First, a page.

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View Full Version : Recoil Springs, Striker Springs - Please help!


workinwifdakids
April 27, 2008, 09:23 PM
I own an S&W Sigma in 9mm (SW9VE). I use it for occasional target shooting, and will do some tactical shoots soon with a local IPSC group. I mention this because it may be relevant.

A company makes recoil springs for my handgun. They have them divided into three categories:
1) 15 & 17 pounds, which they call 'reduced power'
2) 18 pounds, which is 'factory standard' and
3) 19, 20, 22 and 24 pounds, which they call 'extra power'.

As the 'pounds' of the recoil spring go lighter, what is the effect on the handgun's operation & performance? Conversely, what's the effect of having a heavier recoil spring?

This same company also offers reduced power striker springs, (or firing pin springs). The factory standard is 4.75 pounds, and the aftermarket springs rate at 3.5 pounds. I guess this is meant to lighten trigger pull, but it says "For competition use only - not for duty use." So, is there a downside, or should I get one of these, too? As I said, I'm not dutying anywhere.
:D

James K
April 27, 2008, 10:51 PM
First, why do you need to change springs? There are some "gun gurus" who lie awake at night worrying about recoil springs and whether to change them every 50 rounds or every 20 rounds. This is mainly nonsense. Unless you insist on reloading using the manual "absolute maximum" as a starting point, it will take many thousands of rounds to weaken that spring, and you can tell when it doesn't feed the ammunition properly.

Basically, when the spring is too light, it doesn't slow the slide enough and damage can result, as well as feeding becomes less positive. When it is too heavy it may work OK with heavy loads, but may cause malfuntions with standard loads. If you reload and go either the light route, for less recoil, or the heavy route for more power, you might want to tailor your recoil spring to the load. Otherwise, forget the gurus who, I suspect, work for the people who make after-market springs.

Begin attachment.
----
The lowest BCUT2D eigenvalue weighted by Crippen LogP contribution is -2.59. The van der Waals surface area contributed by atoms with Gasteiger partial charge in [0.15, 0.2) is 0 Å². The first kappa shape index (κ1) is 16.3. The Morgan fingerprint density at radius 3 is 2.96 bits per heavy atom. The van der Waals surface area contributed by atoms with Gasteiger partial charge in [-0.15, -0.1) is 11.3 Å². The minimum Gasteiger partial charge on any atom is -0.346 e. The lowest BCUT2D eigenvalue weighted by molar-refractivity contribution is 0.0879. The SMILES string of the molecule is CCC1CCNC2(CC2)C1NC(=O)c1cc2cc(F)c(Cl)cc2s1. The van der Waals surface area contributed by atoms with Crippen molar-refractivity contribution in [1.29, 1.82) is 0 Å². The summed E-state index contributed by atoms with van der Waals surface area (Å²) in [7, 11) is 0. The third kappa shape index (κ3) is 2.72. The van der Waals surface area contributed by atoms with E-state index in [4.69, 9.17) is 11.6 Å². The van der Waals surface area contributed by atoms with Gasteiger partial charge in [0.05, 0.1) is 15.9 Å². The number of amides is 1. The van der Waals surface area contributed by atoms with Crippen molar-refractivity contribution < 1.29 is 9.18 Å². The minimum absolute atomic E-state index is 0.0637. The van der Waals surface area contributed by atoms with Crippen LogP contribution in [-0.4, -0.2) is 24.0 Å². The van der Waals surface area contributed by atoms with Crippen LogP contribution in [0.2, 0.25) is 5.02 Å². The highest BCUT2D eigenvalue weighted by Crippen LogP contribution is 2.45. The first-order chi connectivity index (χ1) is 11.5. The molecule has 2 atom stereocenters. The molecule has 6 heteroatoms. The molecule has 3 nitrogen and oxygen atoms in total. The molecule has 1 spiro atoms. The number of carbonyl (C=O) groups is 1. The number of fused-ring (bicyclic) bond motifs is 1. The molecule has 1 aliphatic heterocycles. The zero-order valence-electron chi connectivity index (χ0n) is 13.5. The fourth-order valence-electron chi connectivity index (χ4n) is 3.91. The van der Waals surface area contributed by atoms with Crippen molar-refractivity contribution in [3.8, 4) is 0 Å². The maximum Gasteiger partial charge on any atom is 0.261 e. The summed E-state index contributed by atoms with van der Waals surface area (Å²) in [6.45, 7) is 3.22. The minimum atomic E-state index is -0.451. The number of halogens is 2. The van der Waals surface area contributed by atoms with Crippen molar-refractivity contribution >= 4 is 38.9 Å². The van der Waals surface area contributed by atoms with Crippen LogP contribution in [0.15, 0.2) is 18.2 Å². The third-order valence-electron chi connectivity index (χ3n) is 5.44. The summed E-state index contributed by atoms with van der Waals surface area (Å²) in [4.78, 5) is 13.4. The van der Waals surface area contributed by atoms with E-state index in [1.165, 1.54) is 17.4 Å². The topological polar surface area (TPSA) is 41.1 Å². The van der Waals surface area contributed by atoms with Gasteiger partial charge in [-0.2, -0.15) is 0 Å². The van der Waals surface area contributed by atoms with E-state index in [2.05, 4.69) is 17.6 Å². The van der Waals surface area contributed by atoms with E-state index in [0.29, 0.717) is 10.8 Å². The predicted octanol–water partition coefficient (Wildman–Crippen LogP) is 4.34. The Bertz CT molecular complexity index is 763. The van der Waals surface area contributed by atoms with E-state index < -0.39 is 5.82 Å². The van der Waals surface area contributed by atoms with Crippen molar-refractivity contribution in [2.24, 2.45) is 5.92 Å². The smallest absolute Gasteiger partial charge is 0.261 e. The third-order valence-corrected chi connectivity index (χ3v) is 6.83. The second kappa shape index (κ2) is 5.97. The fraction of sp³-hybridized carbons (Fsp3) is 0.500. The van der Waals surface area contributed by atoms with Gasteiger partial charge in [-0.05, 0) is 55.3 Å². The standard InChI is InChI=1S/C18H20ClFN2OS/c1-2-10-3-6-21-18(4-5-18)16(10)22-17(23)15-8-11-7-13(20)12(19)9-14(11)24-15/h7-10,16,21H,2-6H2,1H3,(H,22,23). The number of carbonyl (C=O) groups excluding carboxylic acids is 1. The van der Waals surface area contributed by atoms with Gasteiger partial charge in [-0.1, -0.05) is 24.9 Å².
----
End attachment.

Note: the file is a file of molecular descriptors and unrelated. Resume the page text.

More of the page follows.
On the striker spring, a light spring lightens the trigger pull; this is usually good on the range in a target environment. With a carry gun, the problem is that in a tense situation, it is easy to pull off unintentionally, and the result could be real trouble. Note that in the event of a shooting, modifying your gun for a light trigger pull could be construed by a court as being reckless and without regard for danger to others.

Jim

JohnKSa
April 28, 2008, 12:49 AM
Lightening the striker spring also reduces the force with which the firing pin/striker hits the primer which can make misfires more likely.

James K
April 28, 2008, 09:11 PM
Hi, JohnKSa,

Wow! Talk about how I missed the obvious!

Jim

workinwifdakids
April 28, 2008, 10:32 PM
And that's the reason I appreciate this forum being available.

I'm not worried about anything, and have put more or less 2,500 rounds through this handgun. I just heard changing springs could make the trigger better and the recoil lighter. However, I also know you don't get something for nothing, so that's the reason for asking.

As it turns out, you both gave me great reasons why I should save my money!